There is so much jargon in the coding and software development world that it can be hard to even know what to call what you do!
You’ll hear terms like “coder”, “developer”, “software engineer” and even the odd “ninja” - although that trend has thankfully abated!
So when are you a coder, a developer or an engineer?
Is there any difference? If there is, does it matter?
To me there is no difference between a developer and a software engineer unless you work in a country where engineer is a protected title. In which case, you may need to pass certain exams and reviews to be legally allowed to use the title. But as far as I am concerned both do the same job.
So that leaves coder vs developer…..
Every developer is a coder. But not every coder is a developer.
It comes down to where you are writing code.
Coder - Individual
- Knows one or more programming languages
- Solves problems with code
- Works independently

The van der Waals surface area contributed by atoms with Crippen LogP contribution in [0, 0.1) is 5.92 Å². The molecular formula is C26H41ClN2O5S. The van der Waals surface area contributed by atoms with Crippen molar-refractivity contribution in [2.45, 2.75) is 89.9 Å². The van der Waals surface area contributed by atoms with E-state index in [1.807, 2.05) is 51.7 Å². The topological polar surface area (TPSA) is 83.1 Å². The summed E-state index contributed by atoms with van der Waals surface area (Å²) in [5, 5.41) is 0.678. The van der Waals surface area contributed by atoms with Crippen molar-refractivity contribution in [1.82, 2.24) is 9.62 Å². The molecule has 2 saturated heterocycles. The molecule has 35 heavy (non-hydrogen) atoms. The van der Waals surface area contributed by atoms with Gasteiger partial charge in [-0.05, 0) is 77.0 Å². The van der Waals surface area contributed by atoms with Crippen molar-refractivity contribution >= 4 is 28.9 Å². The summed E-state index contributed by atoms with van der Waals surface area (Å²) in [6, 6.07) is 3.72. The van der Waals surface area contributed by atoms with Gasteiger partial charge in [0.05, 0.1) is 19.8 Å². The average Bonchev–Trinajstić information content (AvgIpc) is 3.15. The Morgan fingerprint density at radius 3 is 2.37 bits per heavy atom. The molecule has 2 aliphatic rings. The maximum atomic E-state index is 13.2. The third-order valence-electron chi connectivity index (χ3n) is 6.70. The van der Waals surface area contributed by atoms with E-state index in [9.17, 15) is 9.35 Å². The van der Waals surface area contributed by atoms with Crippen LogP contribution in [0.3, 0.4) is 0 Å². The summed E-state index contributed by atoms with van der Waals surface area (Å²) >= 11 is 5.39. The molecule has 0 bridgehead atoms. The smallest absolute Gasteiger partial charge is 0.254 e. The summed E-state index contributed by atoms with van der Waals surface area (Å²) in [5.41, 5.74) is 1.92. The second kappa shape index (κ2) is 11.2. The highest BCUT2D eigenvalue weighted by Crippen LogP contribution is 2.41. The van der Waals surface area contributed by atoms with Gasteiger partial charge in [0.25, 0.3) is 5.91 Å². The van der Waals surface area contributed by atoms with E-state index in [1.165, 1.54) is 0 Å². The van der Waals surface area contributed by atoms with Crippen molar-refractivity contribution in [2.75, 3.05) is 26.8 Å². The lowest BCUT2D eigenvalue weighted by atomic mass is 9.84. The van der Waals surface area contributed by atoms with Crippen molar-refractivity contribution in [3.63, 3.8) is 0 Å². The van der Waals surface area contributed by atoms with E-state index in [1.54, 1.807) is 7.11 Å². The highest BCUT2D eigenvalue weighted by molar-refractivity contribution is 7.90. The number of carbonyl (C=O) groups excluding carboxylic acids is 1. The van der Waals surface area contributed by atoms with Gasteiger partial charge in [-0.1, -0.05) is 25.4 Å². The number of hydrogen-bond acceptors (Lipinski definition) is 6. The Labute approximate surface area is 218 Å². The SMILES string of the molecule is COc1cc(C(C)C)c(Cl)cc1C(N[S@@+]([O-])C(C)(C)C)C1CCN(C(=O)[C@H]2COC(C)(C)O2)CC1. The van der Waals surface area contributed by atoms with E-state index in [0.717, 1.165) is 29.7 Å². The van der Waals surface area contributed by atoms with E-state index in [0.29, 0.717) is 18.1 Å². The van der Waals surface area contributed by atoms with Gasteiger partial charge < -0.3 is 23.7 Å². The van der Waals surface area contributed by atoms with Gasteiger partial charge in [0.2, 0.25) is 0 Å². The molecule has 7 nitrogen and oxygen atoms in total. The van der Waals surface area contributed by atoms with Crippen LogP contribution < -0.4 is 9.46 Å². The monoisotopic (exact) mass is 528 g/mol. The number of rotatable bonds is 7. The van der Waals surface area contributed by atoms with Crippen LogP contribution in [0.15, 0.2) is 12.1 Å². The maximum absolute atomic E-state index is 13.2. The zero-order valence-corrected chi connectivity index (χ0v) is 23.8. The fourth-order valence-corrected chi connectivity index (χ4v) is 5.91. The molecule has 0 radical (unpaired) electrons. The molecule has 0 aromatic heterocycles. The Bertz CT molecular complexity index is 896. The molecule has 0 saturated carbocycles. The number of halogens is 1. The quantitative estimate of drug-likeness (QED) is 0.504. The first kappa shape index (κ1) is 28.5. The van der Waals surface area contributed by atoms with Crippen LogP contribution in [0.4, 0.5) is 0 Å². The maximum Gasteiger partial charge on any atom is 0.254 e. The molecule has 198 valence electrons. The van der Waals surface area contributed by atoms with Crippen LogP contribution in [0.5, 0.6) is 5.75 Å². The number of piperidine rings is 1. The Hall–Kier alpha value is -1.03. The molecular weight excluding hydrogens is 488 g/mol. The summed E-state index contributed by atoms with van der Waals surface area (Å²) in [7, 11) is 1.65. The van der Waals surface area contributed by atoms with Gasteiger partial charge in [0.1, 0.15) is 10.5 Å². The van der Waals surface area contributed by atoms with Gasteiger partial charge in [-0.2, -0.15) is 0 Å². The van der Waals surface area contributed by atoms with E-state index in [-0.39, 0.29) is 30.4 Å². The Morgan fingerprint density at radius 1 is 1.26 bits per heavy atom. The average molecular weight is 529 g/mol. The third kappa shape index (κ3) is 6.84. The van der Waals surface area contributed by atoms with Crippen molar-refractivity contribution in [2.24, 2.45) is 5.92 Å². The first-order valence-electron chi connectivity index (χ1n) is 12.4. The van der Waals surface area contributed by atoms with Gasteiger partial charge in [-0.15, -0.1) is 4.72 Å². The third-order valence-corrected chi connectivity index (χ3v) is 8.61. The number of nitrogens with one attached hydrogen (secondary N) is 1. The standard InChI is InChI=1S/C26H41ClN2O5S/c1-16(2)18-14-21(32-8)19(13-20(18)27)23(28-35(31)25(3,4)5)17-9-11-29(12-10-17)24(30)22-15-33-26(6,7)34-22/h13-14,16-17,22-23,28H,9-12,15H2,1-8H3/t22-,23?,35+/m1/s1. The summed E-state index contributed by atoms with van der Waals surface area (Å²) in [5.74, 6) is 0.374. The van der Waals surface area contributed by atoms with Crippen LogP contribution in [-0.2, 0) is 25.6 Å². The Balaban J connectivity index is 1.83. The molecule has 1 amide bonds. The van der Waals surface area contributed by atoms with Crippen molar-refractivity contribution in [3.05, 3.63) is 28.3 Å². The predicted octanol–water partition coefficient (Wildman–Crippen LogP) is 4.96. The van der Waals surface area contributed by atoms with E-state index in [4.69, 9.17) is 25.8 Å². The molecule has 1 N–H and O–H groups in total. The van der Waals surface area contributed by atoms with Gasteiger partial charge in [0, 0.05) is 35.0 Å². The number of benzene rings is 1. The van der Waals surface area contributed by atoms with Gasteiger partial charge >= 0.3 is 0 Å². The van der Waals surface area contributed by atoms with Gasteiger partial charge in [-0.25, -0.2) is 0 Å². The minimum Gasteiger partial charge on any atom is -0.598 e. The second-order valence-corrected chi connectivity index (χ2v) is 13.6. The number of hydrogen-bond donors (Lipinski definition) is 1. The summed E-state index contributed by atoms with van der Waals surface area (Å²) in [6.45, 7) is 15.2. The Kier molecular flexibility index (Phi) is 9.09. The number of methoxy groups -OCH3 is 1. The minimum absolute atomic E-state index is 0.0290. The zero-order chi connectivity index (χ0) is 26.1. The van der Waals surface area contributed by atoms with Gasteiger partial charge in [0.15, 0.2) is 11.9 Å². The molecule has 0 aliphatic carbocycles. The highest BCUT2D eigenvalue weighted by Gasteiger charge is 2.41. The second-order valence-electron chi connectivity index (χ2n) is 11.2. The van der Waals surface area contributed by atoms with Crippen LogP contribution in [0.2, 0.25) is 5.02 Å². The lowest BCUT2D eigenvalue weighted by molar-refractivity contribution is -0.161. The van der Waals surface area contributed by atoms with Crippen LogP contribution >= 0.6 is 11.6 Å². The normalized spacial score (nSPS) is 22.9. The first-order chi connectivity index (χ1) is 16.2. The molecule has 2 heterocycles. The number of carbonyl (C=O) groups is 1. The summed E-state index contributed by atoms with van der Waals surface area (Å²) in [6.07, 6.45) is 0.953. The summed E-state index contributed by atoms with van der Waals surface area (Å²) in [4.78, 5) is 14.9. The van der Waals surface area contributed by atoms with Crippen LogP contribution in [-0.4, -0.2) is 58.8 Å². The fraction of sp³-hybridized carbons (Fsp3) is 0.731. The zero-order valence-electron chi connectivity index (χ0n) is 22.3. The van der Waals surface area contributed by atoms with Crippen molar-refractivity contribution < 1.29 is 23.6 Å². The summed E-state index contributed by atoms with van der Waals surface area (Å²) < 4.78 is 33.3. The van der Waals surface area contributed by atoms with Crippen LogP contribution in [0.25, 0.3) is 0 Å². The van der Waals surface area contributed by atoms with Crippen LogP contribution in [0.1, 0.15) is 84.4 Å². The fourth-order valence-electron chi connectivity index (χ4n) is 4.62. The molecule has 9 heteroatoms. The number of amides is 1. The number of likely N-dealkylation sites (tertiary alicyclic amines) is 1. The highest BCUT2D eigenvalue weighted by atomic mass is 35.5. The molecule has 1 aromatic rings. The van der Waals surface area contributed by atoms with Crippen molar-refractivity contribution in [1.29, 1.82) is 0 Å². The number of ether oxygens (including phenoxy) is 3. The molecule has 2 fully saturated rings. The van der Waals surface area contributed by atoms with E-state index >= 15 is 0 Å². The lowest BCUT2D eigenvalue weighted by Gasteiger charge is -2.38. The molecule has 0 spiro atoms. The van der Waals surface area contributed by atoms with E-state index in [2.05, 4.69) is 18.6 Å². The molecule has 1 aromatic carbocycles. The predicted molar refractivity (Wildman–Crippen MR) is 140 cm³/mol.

- Understands relevant infrastructure/systems for application deployments
- Uses version control
- Writes tests for personal confidence in codebase
Developer / Engineer - Team member
- Works in a team
- Writes tests for team and business confidence in code base
- Understands and engages with Agile/project management principles
- Works with project owner/manager
- Cognisant of business needs and tradeoffs
- Writes documentation for current and future team members
Neither is better than the other. A developer works as part of a team and a coder tends to work solo.
In reality the difference is minimal and while you’re learning to code you shouldn’t worry about titles like this. There is no difference in the learning path between the two so stick to your plan and don’t be thrown off course because you think one might be different (or better) than the other.